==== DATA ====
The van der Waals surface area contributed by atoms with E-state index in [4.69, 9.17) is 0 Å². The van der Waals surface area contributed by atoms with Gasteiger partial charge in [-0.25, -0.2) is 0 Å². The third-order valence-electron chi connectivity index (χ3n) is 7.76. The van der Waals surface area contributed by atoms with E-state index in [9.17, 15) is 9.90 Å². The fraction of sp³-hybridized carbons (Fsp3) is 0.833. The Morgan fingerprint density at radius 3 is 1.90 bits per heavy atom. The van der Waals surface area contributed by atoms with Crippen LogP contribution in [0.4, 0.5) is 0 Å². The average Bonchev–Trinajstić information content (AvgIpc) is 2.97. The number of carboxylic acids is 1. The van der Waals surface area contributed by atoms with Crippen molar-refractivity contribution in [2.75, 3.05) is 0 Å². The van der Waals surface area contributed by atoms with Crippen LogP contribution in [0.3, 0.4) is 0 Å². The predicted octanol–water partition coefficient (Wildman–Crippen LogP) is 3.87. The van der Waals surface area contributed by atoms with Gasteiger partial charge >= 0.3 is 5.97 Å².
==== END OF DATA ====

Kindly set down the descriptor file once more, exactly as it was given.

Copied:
The van der Waals surface area contributed by atoms with E-state index in [4.69, 9.17) is 0 Å². The van der Waals surface area contributed by atoms with Gasteiger partial charge in [-0.25, -0.2) is 0 Å². The third-order valence-electron chi connectivity index (χ3n) is 7.76. The van der Waals surface area contributed by atoms with E-state index in [9.17, 15) is 9.90 Å². The fraction of sp³-hybridized carbons (Fsp3) is 0.833. The Morgan fingerprint density at radius 3 is 1.90 bits per heavy atom. The van der Waals surface area contributed by atoms with Crippen LogP contribution in [0.4, 0.5) is 0 Å². The average Bonchev–Trinajstić information content (AvgIpc) is 2.97. The number of carboxylic acids is 1. The van der Waals surface area contributed by atoms with Crippen molar-refractivity contribution in [2.75, 3.05) is 0 Å². The van der Waals surface area contributed by atoms with Crippen LogP contribution in [0.3, 0.4) is 0 Å². The predicted octanol–water partition coefficient (Wildman–Crippen LogP) is 3.87. The van der Waals surface area contributed by atoms with Gasteiger partial charge >= 0.3 is 5.97 Å².